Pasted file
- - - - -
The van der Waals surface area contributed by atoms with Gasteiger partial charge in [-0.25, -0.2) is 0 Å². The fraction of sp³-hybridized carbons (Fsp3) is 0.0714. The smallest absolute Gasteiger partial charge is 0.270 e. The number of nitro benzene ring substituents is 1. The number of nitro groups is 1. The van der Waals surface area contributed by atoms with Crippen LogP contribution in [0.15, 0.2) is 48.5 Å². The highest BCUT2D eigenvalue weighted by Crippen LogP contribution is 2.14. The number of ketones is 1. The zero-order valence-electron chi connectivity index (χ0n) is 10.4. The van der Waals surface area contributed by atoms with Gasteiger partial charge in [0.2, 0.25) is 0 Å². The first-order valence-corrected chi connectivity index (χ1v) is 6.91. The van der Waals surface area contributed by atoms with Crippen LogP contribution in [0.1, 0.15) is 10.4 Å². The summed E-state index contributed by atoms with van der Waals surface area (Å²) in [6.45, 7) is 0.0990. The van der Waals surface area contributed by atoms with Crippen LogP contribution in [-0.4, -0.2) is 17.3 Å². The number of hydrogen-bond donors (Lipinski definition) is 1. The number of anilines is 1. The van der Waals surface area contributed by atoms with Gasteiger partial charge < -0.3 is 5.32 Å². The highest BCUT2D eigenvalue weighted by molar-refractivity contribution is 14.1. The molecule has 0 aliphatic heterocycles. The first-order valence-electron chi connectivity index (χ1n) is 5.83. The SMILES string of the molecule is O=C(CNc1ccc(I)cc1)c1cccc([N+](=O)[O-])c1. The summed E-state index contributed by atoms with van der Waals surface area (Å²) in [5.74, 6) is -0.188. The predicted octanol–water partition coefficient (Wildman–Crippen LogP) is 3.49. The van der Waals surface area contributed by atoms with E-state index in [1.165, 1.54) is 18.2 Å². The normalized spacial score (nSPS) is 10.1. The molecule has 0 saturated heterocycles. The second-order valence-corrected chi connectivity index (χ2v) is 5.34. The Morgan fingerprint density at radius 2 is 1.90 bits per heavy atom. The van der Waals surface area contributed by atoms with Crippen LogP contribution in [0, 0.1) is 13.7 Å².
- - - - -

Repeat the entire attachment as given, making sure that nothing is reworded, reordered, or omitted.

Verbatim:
The van der Waals surface area contributed by atoms with Gasteiger partial charge in [-0.25, -0.2) is 0 Å². The fraction of sp³-hybridized carbons (Fsp3) is 0.0714. The smallest absolute Gasteiger partial charge is 0.270 e. The number of nitro benzene ring substituents is 1. The number of nitro groups is 1. The van der Waals surface area contributed by atoms with Crippen LogP contribution in [0.15, 0.2) is 48.5 Å². The highest BCUT2D eigenvalue weighted by Crippen LogP contribution is 2.14. The number of ketones is 1. The zero-order valence-electron chi connectivity index (χ0n) is 10.4. The van der Waals surface area contributed by atoms with Gasteiger partial charge in [0.2, 0.25) is 0 Å². The first-order valence-corrected chi connectivity index (χ1v) is 6.91. The van der Waals surface area contributed by atoms with Crippen LogP contribution in [0.1, 0.15) is 10.4 Å². The summed E-state index contributed by atoms with van der Waals surface area (Å²) in [6.45, 7) is 0.0990. The van der Waals surface area contributed by atoms with Crippen LogP contribution in [-0.4, -0.2) is 17.3 Å². The number of hydrogen-bond donors (Lipinski definition) is 1. The number of anilines is 1. The van der Waals surface area contributed by atoms with Gasteiger partial charge < -0.3 is 5.32 Å². The highest BCUT2D eigenvalue weighted by molar-refractivity contribution is 14.1. The molecule has 0 aliphatic heterocycles. The first-order valence-electron chi connectivity index (χ1n) is 5.83. The SMILES string of the molecule is O=C(CNc1ccc(I)cc1)c1cccc([N+](=O)[O-])c1. The summed E-state index contributed by atoms with van der Waals surface area (Å²) in [5.74, 6) is -0.188. The predicted octanol–water partition coefficient (Wildman–Crippen LogP) is 3.49. The van der Waals surface area contributed by atoms with E-state index in [1.165, 1.54) is 18.2 Å². The normalized spacial score (nSPS) is 10.1. The molecule has 0 saturated heterocycles. The second-order valence-corrected chi connectivity index (χ2v) is 5.34. The Morgan fingerprint density at radius 2 is 1.90 bits per heavy atom. The van der Waals surface area contributed by atoms with Crippen LogP contribution in [0, 0.1) is 13.7 Å².